Exodus into Suburbia

By Alexis Draut

Louisville. South side suburb
synthetic flowers in hospital room: I
came out crying, gills for lungs in a
basket on the Ohio River, baptized
in July fireworks and thunder

Favorite color was swing set under sky,
leaves dried on sidewalk, Mother cried
for City’s mercy, peach trees in Saint
Matthews always with barren seeds,
sewer fish thirsty for feet

Swim through humid autumns,
hands grown from a holy love of
pumpkin guts, baseball cap covering
sunscreened red bangs behind third,
a mitt ready to catch the foul

A first sorrow: bikes don’t teach 
flying lessons. A second: blue television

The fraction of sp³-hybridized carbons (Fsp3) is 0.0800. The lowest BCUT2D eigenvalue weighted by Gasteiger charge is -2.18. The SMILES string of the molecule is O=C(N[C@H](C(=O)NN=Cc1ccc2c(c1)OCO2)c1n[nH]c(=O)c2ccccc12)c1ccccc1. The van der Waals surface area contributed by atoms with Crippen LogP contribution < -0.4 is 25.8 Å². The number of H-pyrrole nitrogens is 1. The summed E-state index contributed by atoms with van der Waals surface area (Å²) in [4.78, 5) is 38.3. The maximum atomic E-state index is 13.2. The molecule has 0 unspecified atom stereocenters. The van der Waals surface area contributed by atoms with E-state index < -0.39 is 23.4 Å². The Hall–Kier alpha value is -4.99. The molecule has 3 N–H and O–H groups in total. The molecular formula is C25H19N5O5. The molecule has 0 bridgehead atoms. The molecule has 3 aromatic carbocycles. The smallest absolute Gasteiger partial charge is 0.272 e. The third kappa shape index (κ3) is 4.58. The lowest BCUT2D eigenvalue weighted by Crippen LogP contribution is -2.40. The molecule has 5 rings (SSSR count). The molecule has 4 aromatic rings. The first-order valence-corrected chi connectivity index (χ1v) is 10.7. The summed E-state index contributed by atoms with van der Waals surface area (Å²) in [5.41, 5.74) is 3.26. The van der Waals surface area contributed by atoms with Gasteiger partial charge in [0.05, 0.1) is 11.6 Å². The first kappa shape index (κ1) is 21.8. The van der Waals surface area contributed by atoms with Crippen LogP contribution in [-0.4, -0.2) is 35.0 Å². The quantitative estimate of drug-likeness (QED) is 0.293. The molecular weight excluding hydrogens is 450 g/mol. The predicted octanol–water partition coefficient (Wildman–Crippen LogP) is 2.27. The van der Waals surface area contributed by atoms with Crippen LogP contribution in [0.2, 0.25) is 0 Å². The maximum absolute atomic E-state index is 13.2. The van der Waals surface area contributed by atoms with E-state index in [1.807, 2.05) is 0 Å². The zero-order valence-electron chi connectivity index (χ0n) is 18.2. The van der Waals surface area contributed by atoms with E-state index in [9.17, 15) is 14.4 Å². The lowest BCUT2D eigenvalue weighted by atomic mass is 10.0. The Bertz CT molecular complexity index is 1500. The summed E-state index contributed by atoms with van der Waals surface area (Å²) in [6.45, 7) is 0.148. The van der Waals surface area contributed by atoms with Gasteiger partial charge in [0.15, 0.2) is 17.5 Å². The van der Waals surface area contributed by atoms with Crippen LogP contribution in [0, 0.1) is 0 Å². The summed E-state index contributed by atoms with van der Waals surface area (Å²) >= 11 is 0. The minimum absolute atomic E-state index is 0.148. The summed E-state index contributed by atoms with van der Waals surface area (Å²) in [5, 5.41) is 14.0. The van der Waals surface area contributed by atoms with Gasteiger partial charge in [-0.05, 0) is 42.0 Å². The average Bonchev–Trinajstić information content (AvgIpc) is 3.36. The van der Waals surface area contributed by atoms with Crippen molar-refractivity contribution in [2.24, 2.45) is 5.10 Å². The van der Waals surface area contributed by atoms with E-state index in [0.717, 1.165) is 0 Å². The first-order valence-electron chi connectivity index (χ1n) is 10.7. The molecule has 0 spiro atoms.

living room light pixel grained breath – 
every sun-filled minute of spring
drenched in Dogwood-soaked sweat

July locusts, popcorn and lemonade 
stands, selling watermelon just beyond
front room mustard walls: who knew a
small house could claim an entire decade,
Lourdes’ bells fill a child’s first gasp

About the Author: Alexis Draut (she/her/hers) is a nature writer who has worked for a small-town newspaper, an organic farm, and a study abroad program. Her poetry, which she describes as place-based, has been published in The Social Justice Review, Havik Anthology and Internet Void. Alexis recently earned her MFA in Creative Writing at Chatham University (Pittsburgh, PA), and is currently working on her Ph.D. in English Literature at the University of Kentucky. She is a native Kentuckian, born and raised in Louisville.